Durand Academy Trust could lose EFA funding

The Education Funding Agency has threatened the trust after concerns were raised about governance and effective use of public money

Durand Academy
Durand Academy

The Education Funding Agency has threatened to withdraw funding from an academy trust attached to an education charity under investigation by the Charity Commission

The EFA has issued a pre-termination warning notice to the Durand Academy Trust saying that unless it takes steps to address conflicts of interest within its board and senior management teams its funding contract will be terminated. 

The DAT is an exempt charity primarily regulated by the EFA, and uses land and facilities leased from the Durand Educational Trust. The commission opened a statutory inquiry into the trust in February 2015 over conflict of interest concerns. 

At the time the inquiry opened, the land was also partly used by a not-for-profit leisure and accommodation business called London Horizons, which returned income to the academy.

Schools minister Lord Nash said in a statement: "I have today issued Durand Academy Trust with a pre-termination warning notice.‎

"This is not a decision I have taken lightly given the trust's commitment to providing an excellent education to its pupils, many of whom come from disadvantaged backgrounds and difficult circumstances."

But he said the trust had repeatedly failed to address serious concerns about the school's governance, the effective use of public money and its failure to comply with the standard rules all academy trusts must follow, so "we have taken this decision to safeguard the future education of Durand's pupils".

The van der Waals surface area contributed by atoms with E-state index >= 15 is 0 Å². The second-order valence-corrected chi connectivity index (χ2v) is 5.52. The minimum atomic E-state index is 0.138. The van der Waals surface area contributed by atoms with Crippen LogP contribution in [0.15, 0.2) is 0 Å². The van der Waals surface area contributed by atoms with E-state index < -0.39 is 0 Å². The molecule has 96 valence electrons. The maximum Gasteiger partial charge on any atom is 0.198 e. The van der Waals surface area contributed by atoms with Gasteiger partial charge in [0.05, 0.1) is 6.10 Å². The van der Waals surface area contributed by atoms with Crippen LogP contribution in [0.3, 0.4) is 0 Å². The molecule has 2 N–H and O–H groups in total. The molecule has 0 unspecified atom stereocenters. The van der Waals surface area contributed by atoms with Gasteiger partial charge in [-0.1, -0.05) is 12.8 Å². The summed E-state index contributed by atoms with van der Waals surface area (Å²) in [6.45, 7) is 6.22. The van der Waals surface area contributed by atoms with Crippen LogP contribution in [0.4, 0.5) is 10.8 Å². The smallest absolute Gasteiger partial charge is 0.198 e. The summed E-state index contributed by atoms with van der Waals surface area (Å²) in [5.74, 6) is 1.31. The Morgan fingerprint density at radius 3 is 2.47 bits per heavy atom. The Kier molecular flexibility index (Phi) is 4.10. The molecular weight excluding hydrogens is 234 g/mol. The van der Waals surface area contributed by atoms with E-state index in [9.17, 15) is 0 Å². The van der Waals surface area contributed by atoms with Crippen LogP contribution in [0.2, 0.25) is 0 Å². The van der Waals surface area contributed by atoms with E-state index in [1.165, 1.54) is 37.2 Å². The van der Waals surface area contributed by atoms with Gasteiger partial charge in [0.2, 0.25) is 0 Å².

The EFA has previously criticised the DAT for failing to manage conflicts of interest relating to Sir Greg Martin, then head teacher at Durand Academy, in respect of his former role as a director of the trust and his ongoing role in managing the leisure and accommodation facilities through a contract between DET, London Horizons and Martin’s own company, GMG.

GMG was paid a percentage of the London Horizons turnover, topping up Martin’s £200,000 basic salary as executive headteacher.

Martin retired as headteacher in August, but remained at the trust as chair.

The EFA has today issued a notice of provisional intention to terminate its funding agreement unless Martin resigns as chair by 1 August and never holds any future position on the DAT staff or board. 

The notice also calls for the trust to ensure that, by the same date, no director of DAT is also a director of DET, London Horizons Limited or GMG Management Resource.

The Durand Academy’s current interim head, Martin McLaughlin, is listed as an officer of DAT, DET and London Horizons on the Companies House register. 

The notice says McLaughlin must either resign from any position with DET, London Horizons or any company of which Martin is a director or has a more than a 5 per cent share, or resign as headteacher and hold no further position at DET.

The DAT must also secure the repayment of £1.8m in funding it paid to the DET in the 2013/14 academic year, according to the notice. 

And by 29 August the DAT must appoint two new directors or trustees with appropriate educational, governance or finance expertise who have no previous connection with DAT or Durand School, as well as publishing a list of trustees’ interests and ensuring all trustees understand their duties.

Nash said: "‎Durand Academy Trust now has the opportunity to respond to the issues raised in the notice and provide any representations.

"We will consider any response in deciding whether to continue the process of terminating the trust's funding agreement."

A Charity Commission spokeswoman confirmed the statutory inquiry into DET was ongoing, but declined to comment further. 

No one from the DAT responded to Third Sector’s request for comment.

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